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Publisher’s Window: September/October 2014
<!–– PDMPs: Are They Working? ––>

PDMP stands for prescription drug monitoring program. Forty-nine states now have PDMPs in place requiring pharmacies to report controlled substances that have been dispensed. I recently had the opportunity to attend a meeting on the topic in Washington, D.C., sponsored by the Bureau of Justice Assistance. What I heard is that these programs are turning out to be quite effective in addressing abuse and diversion of highly addictive drugs.

Contributing to this is that more and more states are now requiring physicians to not only register with the state’s program but to also check what’s been reported to the program for a particular patient before prescribing certain controlled substances. In years past, while the information on controlled substances was being reported to the states, there was very limited use of the data. Moreover, many states now send out what are referred to as unsolicited reports to physicians and pharmacists when a patient hits a threshold for triggering such a report. These thresholds could be five or more physicians and five or more pharmacies in 90 days, as in Florida, for example, or they could be five and five in 30 days, as is the case in New York.

Let me give you a few facts to support the positive impact PDMPs are having. In a recent paper on PDMP effectiveness published by the PDMP Center of Excellence at Brandeis University, using Florida and New York again as examples, Florida was shown to have a 51% decline in doctor shopping in a one-year period from Oct. 1, 2011, to Sept. 30, 2012, which was attributed to prescribers and pharmacists making queries to its database on a person of interest. In New York, when the mandate went into effect for prescribers to check the state’s database before prescribing specific controlled substances such as opioids, the number of individuals meeting New York’s threshold decreased close to 75% from the fourth quarter of 2012 to the fourth quarter of 2013.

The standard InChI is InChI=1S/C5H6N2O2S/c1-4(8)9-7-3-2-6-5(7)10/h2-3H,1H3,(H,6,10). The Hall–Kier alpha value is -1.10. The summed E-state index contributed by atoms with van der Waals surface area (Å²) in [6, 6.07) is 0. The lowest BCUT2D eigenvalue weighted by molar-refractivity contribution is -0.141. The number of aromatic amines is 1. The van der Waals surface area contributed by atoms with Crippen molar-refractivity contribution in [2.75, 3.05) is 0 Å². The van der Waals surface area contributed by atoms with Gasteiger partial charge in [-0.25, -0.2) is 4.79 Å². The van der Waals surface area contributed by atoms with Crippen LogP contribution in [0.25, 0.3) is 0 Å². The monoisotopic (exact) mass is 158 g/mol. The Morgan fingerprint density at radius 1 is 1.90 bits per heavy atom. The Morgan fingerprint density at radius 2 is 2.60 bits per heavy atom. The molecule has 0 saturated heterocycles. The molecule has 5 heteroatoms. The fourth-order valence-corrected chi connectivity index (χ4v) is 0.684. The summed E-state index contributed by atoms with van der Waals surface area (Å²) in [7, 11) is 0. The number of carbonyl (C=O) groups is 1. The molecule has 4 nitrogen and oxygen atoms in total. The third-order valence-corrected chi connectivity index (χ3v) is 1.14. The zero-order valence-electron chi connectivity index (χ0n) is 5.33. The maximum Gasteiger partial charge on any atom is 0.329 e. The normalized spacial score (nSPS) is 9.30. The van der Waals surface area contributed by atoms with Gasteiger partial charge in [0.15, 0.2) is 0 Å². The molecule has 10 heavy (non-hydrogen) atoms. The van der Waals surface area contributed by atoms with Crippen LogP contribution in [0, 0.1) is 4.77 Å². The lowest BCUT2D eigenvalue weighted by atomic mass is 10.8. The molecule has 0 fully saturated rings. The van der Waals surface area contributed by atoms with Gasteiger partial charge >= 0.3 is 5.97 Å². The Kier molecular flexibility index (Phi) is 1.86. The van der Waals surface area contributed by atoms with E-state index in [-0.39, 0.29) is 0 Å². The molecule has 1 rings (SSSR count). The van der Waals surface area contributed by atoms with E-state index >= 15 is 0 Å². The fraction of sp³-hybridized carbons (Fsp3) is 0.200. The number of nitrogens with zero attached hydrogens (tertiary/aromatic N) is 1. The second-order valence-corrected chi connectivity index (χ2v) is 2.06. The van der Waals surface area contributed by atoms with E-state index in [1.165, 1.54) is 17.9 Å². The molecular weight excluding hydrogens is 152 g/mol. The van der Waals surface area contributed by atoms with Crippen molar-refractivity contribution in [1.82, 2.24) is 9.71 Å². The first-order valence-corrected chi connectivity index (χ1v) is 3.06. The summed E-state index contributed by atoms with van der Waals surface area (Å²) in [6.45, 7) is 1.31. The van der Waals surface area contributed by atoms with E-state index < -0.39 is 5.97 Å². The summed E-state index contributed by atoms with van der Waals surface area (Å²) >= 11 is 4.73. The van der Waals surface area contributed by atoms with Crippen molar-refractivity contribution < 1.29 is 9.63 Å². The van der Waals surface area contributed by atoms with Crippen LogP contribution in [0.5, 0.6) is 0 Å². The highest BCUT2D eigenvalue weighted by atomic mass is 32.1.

Because doctor shoppers have a tendency to try to game the system by crossing state lines to have prescriptions written and filled, the National Association of Boards of Pharmacy (NABP) launched NABP InterConnect in 2011. The purpose was to enable data exchange among states. This program has met with great success, with 28 states now participating in InterConnect. It opens up the opportunity for prescribers and pharmacists to not only query their state’s database, but those of neighboring states as well.

Efforts are now underway to make it easier to query a state’s database on a person of interest by bringing this functionality into the workflow of a physician practice and a pharmacy. The American Society for Automation in Pharmacy (ASAP) took the lead back in 1995 in developing the first reporting standard used by pharmacies. Over the years ASAP, working with PDMPs, drug chains, and system vendors, enhanced the standard in order to improve the quality of the data being reported. For example, method of payment was a data element added that the state programs felt was important to have reported (doctor shoppers typically pay cash for their prescriptions).

ASAP took the lead again last year in developing a Web service standard to query a PDMP right from an electronic health record system or pharmacy system.

Prescription drug monitoring programs may never completely erase the abuse and diversion problem we have in this country, but these programs are gaining the traction needed to dramatically reduce the problem. CT

Bill Lockwood, chairman/publisher, can be reached at wal@computertalk.com.